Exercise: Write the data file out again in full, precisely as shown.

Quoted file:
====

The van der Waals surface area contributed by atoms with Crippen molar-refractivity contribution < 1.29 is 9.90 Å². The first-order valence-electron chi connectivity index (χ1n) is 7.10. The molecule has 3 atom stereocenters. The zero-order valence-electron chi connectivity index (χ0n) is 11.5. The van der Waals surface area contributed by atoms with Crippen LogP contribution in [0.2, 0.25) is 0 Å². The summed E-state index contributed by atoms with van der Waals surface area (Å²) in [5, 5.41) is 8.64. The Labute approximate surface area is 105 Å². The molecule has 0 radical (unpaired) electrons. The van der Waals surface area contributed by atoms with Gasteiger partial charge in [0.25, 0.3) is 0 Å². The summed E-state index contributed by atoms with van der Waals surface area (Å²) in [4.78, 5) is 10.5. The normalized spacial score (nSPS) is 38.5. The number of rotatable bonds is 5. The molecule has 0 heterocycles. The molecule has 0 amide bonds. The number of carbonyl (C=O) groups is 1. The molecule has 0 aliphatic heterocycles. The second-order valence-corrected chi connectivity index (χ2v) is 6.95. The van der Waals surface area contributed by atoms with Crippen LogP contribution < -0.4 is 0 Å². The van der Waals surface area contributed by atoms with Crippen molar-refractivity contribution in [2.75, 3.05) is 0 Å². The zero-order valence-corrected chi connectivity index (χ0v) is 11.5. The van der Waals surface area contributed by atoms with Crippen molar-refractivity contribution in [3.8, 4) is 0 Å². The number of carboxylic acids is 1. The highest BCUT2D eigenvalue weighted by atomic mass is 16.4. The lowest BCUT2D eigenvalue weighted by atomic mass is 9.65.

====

The van der Waals surface area contributed by atoms with Crippen molar-refractivity contribution < 1.29 is 9.90 Å². The first-order valence-electron chi connectivity index (χ1n) is 7.10. The molecule has 3 atom stereocenters. The zero-order valence-electron chi connectivity index (χ0n) is 11.5. The van der Waals surface area contributed by atoms with Crippen LogP contribution in [0.2, 0.25) is 0 Å². The summed E-state index contributed by atoms with van der Waals surface area (Å²) in [5, 5.41) is 8.64. The Labute approximate surface area is 105 Å². The molecule has 0 radical (unpaired) electrons. The van der Waals surface area contributed by atoms with Gasteiger partial charge in [0.25, 0.3) is 0 Å². The summed E-state index contributed by atoms with van der Waals surface area (Å²) in [4.78, 5) is 10.5. The normalized spacial score (nSPS) is 38.5. The number of rotatable bonds is 5. The molecule has 0 heterocycles. The molecule has 0 amide bonds. The number of carbonyl (C=O) groups is 1. The molecule has 0 aliphatic heterocycles. The second-order valence-corrected chi connectivity index (χ2v) is 6.95. The van der Waals surface area contributed by atoms with Crippen LogP contribution < -0.4 is 0 Å². The van der Waals surface area contributed by atoms with Crippen molar-refractivity contribution in [2.75, 3.05) is 0 Å². The zero-order valence-corrected chi connectivity index (χ0v) is 11.5. The van der Waals surface area contributed by atoms with Crippen molar-refractivity contribution in [3.8, 4) is 0 Å². The number of carboxylic acids is 1. The highest BCUT2D eigenvalue weighted by atomic mass is 16.4. The lowest BCUT2D eigenvalue weighted by atomic mass is 9.65.